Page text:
• My focus wasn’t the numbers per se but rather the story behind them.

      Centrism in general and how it is practiced by the MO has no core, IMO, and furthermore is a new invention. In the Haredi world there is and always has been a spectrum, but they all color within the lines of tradition. Unlike MO, while still Orthodox, they have firmly removed themselves from that “distinctly Jewish highway” to unabashedly incorporate elements of modern thought which are diametrically opposed to Torah.

      Unfortunately for them, a house divided against itself cannot stand.

  3. Chazon Ish: True moderation can only be achieved as failure to achieve perfection

    Chazon Ish(Letters 3:61): Just as the unvarnished facts and truth are synonymous so are uncompromising perfectionism and greatness. Perfectionism means to develop something to the ultimate degree. One who advocates moderation and despises perfectionism, his lot is with the frauds or with those lacking understanding. Without perfectionism, there can be no completion and if there is no perfection, there is no beginning. The beginning is with constant questions and replies. The perfecter is the brilliant respondent who orders everything in its rightful place. We regularly hear announcements from well‑known groups that they have nothing to do with uncompromising perfectionists. They nevertheless describe themselves as being the true Jews with appropriate faith to Torah. We simply note, however, that just as there is no such thing amongst lovers of wisdom as love for minimum knowledge and hate for the very wise there is similarly no such thing as loving Torah and mitzvos moderately and hating the uncompromising perfectionists. All the foundations of emuna, the 13 principles and their derivatives, are inherently incompatible with the lightweight wisdom and superficial life that exists in this world. In contrast clear recognition, energetic involvement; high precision in emuna is the hallmark of the perfectionist. Those who proudly testify on themselves that they have not tasted the sweetness of uncompromising perfection are simultaneously testifying that they are missing emuna in the foundation of religion both intellectually and emotionally. Their attachment is only lukewarm. The perfectionists, who despite their genuine wish to have pity on these doctrinaire moderates, do not honor and respect their opponents. The yawning abyss that separates them is naturally only widened as the result of the disputes that occur when they interact with each other. The only true moderation that can exist is that which results naturally to those who love the perfection and strive towards it and educate their children to strive for the peak. In contrast how unfortunate are those “moderates” who cast aspersions on the perfectionists. The obligation of our education is to perfection. The only genuine protection of the educational system is to be contemptuous and to ridicule those who denigrate perfection. However given the burning spirit of youth it is not appropriate to strongly condemn specific individuals amongst the unfortunates. Instead, the youth should be developed to have true love of Torah that requires personal effort and heavenly pleasantness and they should not have obstacles placed on this road. Those schools that are labeled as moderate schools, they are not successful because of the fraud that is inherent in moderation…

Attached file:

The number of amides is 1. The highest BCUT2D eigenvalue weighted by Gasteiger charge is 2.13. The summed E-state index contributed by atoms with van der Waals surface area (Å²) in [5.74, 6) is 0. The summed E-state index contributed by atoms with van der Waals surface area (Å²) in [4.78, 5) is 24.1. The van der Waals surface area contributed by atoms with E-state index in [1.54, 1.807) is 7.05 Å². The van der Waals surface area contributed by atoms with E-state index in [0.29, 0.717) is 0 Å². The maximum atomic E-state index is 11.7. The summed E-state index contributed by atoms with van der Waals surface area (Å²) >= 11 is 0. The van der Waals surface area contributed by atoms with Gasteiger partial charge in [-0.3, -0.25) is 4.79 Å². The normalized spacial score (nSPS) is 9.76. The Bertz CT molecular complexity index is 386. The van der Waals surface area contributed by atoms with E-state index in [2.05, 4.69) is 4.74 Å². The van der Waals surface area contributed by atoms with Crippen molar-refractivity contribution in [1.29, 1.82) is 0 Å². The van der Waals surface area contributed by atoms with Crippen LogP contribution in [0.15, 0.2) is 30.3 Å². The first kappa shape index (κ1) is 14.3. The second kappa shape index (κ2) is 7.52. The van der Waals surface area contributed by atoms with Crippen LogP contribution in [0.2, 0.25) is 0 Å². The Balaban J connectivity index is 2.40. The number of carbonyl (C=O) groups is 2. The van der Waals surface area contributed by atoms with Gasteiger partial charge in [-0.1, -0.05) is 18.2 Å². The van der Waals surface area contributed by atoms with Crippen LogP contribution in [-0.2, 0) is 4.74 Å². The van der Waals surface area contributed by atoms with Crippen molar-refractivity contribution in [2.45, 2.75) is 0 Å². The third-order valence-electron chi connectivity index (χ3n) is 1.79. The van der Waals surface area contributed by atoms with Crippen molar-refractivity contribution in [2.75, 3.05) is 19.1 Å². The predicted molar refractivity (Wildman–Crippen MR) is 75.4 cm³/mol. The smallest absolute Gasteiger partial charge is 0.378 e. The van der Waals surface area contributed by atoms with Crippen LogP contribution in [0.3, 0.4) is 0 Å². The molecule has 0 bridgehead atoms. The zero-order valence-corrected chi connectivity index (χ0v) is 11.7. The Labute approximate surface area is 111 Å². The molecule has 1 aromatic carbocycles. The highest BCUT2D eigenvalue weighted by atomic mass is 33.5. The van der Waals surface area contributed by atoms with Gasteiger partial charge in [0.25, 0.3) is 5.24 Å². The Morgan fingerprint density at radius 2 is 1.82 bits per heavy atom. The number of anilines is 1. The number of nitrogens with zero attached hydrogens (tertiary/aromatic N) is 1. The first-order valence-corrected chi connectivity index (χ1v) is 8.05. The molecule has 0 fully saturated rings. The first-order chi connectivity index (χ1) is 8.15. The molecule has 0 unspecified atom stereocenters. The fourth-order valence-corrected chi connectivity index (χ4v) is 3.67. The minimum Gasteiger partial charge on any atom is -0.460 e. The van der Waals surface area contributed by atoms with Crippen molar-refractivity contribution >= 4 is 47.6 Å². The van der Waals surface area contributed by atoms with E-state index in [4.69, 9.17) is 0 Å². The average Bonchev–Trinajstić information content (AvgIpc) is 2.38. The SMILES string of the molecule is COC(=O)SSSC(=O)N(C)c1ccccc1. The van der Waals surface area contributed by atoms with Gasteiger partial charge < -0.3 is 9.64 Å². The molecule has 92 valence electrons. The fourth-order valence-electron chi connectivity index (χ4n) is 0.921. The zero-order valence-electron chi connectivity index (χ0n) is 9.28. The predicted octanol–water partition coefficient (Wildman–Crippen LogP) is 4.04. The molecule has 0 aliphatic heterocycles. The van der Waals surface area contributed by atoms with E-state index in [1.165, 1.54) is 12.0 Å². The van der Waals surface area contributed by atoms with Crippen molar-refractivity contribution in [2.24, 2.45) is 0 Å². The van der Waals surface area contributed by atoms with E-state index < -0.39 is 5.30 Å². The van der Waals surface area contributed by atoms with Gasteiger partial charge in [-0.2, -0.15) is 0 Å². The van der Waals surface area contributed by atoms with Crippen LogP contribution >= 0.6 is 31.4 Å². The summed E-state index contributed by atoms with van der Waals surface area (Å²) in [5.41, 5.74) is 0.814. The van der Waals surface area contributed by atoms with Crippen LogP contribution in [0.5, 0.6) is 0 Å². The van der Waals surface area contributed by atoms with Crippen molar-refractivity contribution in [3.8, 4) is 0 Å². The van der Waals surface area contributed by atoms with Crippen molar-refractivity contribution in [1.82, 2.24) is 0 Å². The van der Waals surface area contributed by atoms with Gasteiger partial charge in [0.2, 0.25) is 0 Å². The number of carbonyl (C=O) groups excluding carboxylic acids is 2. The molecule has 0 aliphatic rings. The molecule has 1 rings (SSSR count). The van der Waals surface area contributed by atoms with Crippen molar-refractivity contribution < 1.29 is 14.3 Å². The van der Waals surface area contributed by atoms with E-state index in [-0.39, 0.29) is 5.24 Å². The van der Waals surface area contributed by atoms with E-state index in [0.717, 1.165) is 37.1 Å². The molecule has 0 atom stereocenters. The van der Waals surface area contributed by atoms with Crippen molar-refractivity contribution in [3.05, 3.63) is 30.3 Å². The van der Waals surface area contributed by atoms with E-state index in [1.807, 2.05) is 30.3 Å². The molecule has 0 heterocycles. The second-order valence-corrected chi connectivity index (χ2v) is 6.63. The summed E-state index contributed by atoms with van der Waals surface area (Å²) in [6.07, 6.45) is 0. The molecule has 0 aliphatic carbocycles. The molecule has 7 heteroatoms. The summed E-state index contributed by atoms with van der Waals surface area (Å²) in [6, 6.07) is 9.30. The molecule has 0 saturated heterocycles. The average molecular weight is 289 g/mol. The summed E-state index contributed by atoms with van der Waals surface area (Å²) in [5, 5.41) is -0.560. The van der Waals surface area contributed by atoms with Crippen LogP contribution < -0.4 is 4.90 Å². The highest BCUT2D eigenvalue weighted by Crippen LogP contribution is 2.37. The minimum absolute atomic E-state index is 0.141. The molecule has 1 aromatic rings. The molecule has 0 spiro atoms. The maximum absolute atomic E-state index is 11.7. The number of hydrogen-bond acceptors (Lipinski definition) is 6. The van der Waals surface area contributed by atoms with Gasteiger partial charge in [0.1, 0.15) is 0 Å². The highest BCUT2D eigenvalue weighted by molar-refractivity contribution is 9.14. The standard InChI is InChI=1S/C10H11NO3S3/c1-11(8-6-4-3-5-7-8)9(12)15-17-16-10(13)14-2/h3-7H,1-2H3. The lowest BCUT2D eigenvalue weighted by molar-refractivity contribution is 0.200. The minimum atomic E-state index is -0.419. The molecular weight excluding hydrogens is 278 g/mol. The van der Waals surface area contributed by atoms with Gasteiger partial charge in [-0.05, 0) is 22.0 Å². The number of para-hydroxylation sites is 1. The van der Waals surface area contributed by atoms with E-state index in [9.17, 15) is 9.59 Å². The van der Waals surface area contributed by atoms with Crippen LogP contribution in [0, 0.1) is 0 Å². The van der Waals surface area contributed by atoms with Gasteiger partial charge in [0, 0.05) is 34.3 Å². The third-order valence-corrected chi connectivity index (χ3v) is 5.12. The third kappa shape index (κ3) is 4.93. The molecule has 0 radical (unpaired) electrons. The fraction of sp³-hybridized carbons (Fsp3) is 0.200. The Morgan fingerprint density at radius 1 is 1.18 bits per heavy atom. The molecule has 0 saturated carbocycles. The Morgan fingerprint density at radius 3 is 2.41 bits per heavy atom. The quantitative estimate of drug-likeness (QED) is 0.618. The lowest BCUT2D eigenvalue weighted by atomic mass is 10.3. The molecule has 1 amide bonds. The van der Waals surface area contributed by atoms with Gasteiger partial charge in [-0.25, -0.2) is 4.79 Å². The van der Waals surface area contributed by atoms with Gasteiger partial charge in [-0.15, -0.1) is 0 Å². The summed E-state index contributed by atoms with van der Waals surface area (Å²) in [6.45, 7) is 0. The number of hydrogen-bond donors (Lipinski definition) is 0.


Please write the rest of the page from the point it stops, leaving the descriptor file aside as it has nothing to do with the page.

4. I don’t get it. There’s always going to be a center, just as surely as there is always a beginning, middle and an end. There can’t be only right and left, just like their can’t only be right or left. The new right and the new left will just produce a new center, and it will keep doing it.

  5. Is centrism (or as you seem to mean it, MO) dying? MO may represent a smaller fraction of the Jewish community than the right (Charedi + Chassidic), but that doesn’t mean that it is dying. It just means that the right is growing. Besides, current trends aren’t unalterable. 50 years ago, everyone thought that Orthodoxy was dying. And it was in decline back then. Baruch Hashem, Orthodoxy began to rise in the 70s, and is once again strong. I would be hesitant to describe any group as ‘dying’ just because they are not the largest group. Only time will tell what happens with the future of MO.